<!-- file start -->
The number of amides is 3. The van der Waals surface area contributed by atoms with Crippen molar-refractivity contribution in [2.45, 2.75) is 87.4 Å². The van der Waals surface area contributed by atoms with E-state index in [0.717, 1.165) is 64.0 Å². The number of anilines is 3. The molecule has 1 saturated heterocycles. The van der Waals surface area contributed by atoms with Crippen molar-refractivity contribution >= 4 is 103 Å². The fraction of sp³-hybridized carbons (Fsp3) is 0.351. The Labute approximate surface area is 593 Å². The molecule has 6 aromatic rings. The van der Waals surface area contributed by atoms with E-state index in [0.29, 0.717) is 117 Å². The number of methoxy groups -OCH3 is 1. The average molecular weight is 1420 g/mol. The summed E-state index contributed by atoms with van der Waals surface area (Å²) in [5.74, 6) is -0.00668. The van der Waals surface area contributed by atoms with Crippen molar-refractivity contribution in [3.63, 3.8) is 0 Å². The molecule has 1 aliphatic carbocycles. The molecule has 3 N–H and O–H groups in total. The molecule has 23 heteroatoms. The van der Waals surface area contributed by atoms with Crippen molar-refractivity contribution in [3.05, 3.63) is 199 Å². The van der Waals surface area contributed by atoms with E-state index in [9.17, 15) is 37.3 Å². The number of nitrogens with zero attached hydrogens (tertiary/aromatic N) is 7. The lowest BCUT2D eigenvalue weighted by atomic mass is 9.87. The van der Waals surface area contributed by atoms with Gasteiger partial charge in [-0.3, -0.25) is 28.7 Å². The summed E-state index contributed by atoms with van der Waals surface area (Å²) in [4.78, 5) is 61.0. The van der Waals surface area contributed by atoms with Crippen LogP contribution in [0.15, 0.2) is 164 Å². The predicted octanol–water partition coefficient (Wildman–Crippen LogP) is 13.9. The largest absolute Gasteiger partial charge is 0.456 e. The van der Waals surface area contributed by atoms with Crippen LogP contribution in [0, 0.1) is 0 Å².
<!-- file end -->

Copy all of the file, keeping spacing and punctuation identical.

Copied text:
The number of amides is 3. The van der Waals surface area contributed by atoms with Crippen molar-refractivity contribution in [2.45, 2.75) is 87.4 Å². The van der Waals surface area contributed by atoms with E-state index in [0.717, 1.165) is 64.0 Å². The number of anilines is 3. The molecule has 1 saturated heterocycles. The van der Waals surface area contributed by atoms with Crippen molar-refractivity contribution >= 4 is 103 Å². The fraction of sp³-hybridized carbons (Fsp3) is 0.351. The Labute approximate surface area is 593 Å². The molecule has 6 aromatic rings. The van der Waals surface area contributed by atoms with E-state index in [0.29, 0.717) is 117 Å². The number of methoxy groups -OCH3 is 1. The average molecular weight is 1420 g/mol. The summed E-state index contributed by atoms with van der Waals surface area (Å²) in [5.74, 6) is -0.00668. The van der Waals surface area contributed by atoms with Crippen molar-refractivity contribution in [3.63, 3.8) is 0 Å². The molecule has 1 aliphatic carbocycles. The molecule has 3 N–H and O–H groups in total. The molecule has 23 heteroatoms. The van der Waals surface area contributed by atoms with Crippen molar-refractivity contribution in [3.05, 3.63) is 199 Å². The van der Waals surface area contributed by atoms with E-state index in [9.17, 15) is 37.3 Å². The number of nitrogens with zero attached hydrogens (tertiary/aromatic N) is 7. The lowest BCUT2D eigenvalue weighted by atomic mass is 9.87. The van der Waals surface area contributed by atoms with Gasteiger partial charge in [-0.3, -0.25) is 28.7 Å². The summed E-state index contributed by atoms with van der Waals surface area (Å²) in [4.78, 5) is 61.0. The van der Waals surface area contributed by atoms with Crippen LogP contribution in [0.15, 0.2) is 164 Å². The predicted octanol–water partition coefficient (Wildman–Crippen LogP) is 13.9. The largest absolute Gasteiger partial charge is 0.456 e. The van der Waals surface area contributed by atoms with Crippen LogP contribution in [0, 0.1) is 0 Å².